Choosing and Growing Hot Chili Peppers

Closeup of chili peppers growing

The Spruce / Gyscha Rendy

Chili peppers and hot sauces are commonplace everywhere from snack foods to diner booths. The competition to produce the hottest pepper results in new varieties coming to the market every few years. Whether your tastes run to just a little heat or a pepper that makes your eyes water, there are dozens of varieties to choose from, which helps make chili peppers popular around the world.

Types of Chili Peppers

You can't always tell a hot pepper by its name. All peppers are in the genus Capsicum, but here are five species of Capsicum in cultivation. Most of the commonly grown varieties, like cayenne, jalapenos, and serranos, are Capsicum annuum. Many of the Asian hot peppers, as well as tabasco peppers, are C. Frutescens. Habaneros and Scotch Bonnet are C. chinense.  The fiery 'Aji' peppers, like ' Aji Amarillo', 'Aji Colorado', 'Aji Cristal', belong to C. baccatum. And the wild peppers chiltepíns and chilipiquíns, from the regions around Mexico, are C. glabriusculum. However they are classified, there's a lot of variety.

Closeup of cayenne peppers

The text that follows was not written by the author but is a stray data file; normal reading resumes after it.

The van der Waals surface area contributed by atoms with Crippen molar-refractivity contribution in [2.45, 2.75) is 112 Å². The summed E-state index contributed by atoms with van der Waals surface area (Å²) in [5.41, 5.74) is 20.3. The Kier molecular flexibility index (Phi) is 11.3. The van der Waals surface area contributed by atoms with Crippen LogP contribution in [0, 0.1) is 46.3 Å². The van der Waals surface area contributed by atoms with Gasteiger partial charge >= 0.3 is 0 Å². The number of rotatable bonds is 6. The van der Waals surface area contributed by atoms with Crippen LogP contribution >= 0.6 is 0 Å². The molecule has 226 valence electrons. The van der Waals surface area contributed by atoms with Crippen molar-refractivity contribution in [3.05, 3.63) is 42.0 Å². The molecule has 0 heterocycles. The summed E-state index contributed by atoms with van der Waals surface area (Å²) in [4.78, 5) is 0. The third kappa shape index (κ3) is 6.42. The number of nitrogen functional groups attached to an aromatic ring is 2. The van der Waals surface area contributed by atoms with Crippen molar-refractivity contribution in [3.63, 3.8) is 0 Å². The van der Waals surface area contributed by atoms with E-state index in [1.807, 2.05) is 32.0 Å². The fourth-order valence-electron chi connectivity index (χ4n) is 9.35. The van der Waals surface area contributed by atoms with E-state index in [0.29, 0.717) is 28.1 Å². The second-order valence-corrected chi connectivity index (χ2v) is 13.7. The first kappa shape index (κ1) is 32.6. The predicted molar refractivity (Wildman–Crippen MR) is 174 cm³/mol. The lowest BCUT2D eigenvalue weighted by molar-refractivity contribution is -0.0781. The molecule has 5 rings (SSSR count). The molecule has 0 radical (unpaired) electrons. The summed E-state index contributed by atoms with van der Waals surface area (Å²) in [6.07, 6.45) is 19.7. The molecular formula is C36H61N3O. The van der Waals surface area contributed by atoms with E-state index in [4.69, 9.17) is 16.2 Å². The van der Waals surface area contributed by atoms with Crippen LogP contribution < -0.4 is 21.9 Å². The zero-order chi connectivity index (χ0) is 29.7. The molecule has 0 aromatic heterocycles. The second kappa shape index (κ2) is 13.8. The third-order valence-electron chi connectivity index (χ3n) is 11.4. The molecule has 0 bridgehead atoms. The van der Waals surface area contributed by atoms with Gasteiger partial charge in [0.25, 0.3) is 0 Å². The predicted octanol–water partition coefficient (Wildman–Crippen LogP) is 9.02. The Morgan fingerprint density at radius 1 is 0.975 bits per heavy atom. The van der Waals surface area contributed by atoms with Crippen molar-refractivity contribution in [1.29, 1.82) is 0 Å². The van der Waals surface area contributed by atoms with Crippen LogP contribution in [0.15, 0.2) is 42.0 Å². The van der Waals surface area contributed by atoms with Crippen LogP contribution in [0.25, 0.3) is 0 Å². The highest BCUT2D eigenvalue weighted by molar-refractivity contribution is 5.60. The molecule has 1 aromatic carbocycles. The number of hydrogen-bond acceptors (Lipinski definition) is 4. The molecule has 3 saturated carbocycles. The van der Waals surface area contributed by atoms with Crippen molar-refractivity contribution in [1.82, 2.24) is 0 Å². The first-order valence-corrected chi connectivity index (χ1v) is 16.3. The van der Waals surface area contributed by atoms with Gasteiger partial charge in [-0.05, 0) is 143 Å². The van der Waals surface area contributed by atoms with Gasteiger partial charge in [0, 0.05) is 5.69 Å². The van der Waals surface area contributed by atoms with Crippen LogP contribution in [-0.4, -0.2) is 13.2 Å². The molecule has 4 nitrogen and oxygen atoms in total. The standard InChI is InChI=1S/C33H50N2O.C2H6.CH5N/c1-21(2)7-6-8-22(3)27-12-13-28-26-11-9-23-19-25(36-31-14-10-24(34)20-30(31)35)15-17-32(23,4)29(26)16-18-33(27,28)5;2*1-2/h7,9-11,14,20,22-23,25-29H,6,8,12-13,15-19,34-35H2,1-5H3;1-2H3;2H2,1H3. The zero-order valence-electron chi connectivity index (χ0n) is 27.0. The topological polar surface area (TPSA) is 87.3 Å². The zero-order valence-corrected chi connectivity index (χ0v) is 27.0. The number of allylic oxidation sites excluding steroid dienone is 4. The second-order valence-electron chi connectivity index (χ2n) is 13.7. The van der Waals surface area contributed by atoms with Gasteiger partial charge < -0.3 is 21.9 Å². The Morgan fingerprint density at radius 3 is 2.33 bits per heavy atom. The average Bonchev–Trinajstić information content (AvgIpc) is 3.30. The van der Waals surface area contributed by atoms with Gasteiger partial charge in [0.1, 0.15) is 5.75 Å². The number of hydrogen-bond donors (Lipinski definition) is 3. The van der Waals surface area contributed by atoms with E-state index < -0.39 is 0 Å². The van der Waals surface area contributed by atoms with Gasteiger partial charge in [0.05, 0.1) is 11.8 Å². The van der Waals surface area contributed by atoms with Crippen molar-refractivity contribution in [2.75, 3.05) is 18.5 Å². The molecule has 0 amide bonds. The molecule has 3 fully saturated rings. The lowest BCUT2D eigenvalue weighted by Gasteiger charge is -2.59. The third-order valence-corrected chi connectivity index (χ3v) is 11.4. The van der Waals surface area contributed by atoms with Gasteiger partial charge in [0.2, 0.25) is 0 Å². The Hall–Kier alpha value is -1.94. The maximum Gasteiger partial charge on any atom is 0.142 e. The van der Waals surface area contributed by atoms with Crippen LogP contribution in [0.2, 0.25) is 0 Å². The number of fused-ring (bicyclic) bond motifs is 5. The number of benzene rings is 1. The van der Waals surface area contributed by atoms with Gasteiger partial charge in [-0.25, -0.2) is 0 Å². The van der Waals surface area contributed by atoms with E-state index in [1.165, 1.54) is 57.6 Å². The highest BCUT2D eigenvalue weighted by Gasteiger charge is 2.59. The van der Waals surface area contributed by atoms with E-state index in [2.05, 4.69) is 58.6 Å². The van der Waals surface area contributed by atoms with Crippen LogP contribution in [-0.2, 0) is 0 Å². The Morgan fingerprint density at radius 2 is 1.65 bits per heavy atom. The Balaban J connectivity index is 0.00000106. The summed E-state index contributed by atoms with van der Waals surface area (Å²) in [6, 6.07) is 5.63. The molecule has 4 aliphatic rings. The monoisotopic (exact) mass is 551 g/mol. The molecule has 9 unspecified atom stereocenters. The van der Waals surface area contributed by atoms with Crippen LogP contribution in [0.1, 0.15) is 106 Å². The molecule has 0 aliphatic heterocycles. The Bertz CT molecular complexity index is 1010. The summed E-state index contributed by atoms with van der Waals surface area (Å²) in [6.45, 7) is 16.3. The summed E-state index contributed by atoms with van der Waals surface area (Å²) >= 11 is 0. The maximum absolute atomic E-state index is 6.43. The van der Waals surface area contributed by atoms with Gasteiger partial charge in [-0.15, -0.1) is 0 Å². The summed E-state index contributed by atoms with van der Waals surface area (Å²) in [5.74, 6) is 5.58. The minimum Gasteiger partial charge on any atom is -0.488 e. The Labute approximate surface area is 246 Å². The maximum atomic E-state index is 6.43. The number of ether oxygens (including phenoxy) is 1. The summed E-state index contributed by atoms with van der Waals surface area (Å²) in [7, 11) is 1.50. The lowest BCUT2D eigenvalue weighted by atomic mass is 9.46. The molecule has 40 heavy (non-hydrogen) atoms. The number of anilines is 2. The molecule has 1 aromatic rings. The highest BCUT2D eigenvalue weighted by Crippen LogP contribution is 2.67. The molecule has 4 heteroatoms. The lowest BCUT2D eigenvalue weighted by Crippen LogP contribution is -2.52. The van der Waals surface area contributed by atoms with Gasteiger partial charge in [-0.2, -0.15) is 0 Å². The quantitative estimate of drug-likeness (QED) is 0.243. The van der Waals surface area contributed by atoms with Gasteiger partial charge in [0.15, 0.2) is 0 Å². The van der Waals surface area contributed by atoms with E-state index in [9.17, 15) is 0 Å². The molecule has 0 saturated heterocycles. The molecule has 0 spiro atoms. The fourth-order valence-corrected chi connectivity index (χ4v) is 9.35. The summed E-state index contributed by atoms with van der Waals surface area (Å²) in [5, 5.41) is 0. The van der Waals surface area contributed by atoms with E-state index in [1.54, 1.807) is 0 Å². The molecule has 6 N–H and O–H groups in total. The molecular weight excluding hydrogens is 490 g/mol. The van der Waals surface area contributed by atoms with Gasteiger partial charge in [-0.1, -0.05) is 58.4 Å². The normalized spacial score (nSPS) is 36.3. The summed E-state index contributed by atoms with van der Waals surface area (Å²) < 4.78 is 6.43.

Cayenne peppers

The Spruce / Gyscha Rendy

Closeup of ghost peppers
Ghost peppers

The Spruce / Gyscha Rendy

Closeup of serrano peppers
Serrano peppers

The Spruce / Gyscha Rendy

chili peppers growing
The Spruce / Grace Thomas  

How Hot is Hot?

It wasn't until 1912 that a pharmacologist named Wilbur L. Scoville came up with a rather ingenious, if imprecise, method for measuring the relative hotness of chili peppers. He diluted the oils from various peppers in sweetened water and had volunteers taste it. Scoville measured how diluted a pepper's oil had to be before the testers could not detect any heat.

The sweet bell pepper came in at zero Scoville heat units (SHU) and set the starting bar. Jalapenos rated 2,500 SHU, which means 2,500 parts of sugar water to 1 part Jalapeno extract. The higher the SHU, the hotter the pepper. Habenero's scored 350,000 SHU.

Today researchers use a chromatography machine, which is much more accurate than Scoville's method. However, the same type of chili peppers grown under different conditions can vary widely in heat level. In fact two hot peppers harvested from a single plant may have different degrees of heat.

Most varieties will change from green to either red, yellow or orange when fully mature. Anaheims, are often harvested while still in their green stage, however allowing jalapenos and serranos to turn red before harvesting often sweetens the flavor along with the heat. Smoke red jalapenos are the pepper used to make the popular chipotle pepper.

While some chili peppers are merely hot, most also have distinct flavors, from fruity to smoky. Habaneros come in fairly high in SHUs and have a distinct citrusy flavor. The poblano pepper, which is mild like the anaheim, has a dark hint of smoke and is the pepper used in the dish chile rellenos. In addition to a variety's taste appeal, the heat (and resulting pain) is thought to stimulate the production of endorphins, which produce a sense of well-being, once the pain wears off.